by J. Conor Crockett | September 2, 2020
The Daily Bruin published a news article written by Noah Danesh on August 3, 2020 titled: “A Glove Developed by UCLA Researchers That Can Translate ASL into Speech”.
Engineers at the University of California, Los Angeles (UCLA) designed an electronic glove that could convert American Sign Language into English in real time. The wearable device has sensors that run the length of each of the five fingers. These sensors pick up the motion of the hands and finger placement that stand for individual numbers, letters, words or phrases. Those signals are then sent wirelessly to a smartphone, which then translates them into spoken words at a rate of one word per second. The glove can analyze up to 660 different gestures and has a recognition rate over 98%. 
The project team presented the gloves as to “improve accessibility” for the Deaf and Hard of Hearing. “Our hope is that this opens up an easy way for people who use sign language to communicate directly with non-signers without needing someone else to translate for them. In addition we hope it can help more people learn sign language themselves,” said Jun Chen, the assistant professor of bioengineering at the UCLA, Samueli School of Engineering. 
The concept of sign language translation technology is not new. The basic idea dates back to the year 1988 when Stanford University researchers James Krammer and Larry Leifer invented the first “Talking Glove” as an intention to ease communication barriers between deaf and hearing people, but the system cost $3,500, not including the glove itself. 
Over the years, similar designs have been a repeated phenomenon, and have failed to make it to the marketplace because it was too costly. However, the most recent project from UCLA and other engineering organizations started designing low-cost smart gloves and started to gain notoriety on social media.
I personally find that these gloves are not good for deaf or hard of hearing people, because the potential of such devices are commonly overstated. Sign language technology is far behind their spoken counterparts, because of the fact that sign language is articulated not only through the hands, but also shifts in the orientation in the torso, arms, and facial expression that the gloves can not pick up. In addition, these inventions are often not checked with members of the deaf community. This is considered as a sign language constituted cultural appropriation.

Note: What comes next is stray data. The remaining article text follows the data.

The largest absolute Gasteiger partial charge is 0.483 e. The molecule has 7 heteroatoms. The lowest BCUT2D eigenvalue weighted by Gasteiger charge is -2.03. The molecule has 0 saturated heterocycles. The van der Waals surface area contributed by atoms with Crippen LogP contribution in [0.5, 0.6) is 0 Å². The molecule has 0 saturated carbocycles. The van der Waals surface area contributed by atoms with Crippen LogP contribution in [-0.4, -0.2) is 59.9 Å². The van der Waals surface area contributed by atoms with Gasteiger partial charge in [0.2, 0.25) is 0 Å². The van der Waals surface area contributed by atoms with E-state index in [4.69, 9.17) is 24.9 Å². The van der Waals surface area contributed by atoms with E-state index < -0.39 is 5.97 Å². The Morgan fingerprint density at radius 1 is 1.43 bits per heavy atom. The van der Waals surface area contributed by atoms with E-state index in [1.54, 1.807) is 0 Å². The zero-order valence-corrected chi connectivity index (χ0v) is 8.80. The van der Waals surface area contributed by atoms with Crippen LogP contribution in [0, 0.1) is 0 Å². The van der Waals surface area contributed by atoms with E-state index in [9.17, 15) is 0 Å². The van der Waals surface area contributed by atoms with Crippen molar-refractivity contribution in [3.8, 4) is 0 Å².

I am not the only person to feel this way. “I was surprised and felt somehow betrayed because they obviously didn’t check with the Deaf community or even check with ASL program teachers to make sure they were representing our language appropriately,” said Lance Forshay, who directs the ASL program at the University of Washington. 
For many deaf Americans and ASL linguistics, they see this as an audist establishment. They believed that the gloves catered to hearing people and not the deaf or hard of hearing, because the signers must make an effort to serve and accommodate the standards of a hearing person. “This tech is redundant because deaf signers already make extensive use of text-to-speech or text translation software on their phones, or simply write with a pen or paper or even gesture clearly”.  These gloves, they argued, would create more of a burden than a solution to many difficulties they already faced in education, employment, community involvement, and civil rights.
. Danesh, Noah. A Glove Developed by UCLA Researchers That Can Translate ASL Into English. August 3, 2020. dailybruin.com/2020/08/03/glove-developed-by-ucla-reasearchers-translate-american-sign-language-to-speech
. Hooper, Ben. Researchers Develop Glove To Translate American Sign Language. June 30, 2020. upi.com/Odd_News/2020/06/30/Researchers-develop-glove-to-translate-american-sign-language
 . Eard, Michael. Why Sign-Language Gloves Don’t Help Deaf People. November 9, 2017. theatlantic.com/technology/archive/2017/11/why-sign-language-gloves-dont-help-deaf-people/545441/
. Picheta, Rob. This New High-Tech Glove Translate Sign Language Into Speech In Real Time. July 1, 2020. cnn.com/2020/06/health/sign-language-glove-ucla-scn-scli-intl/index.html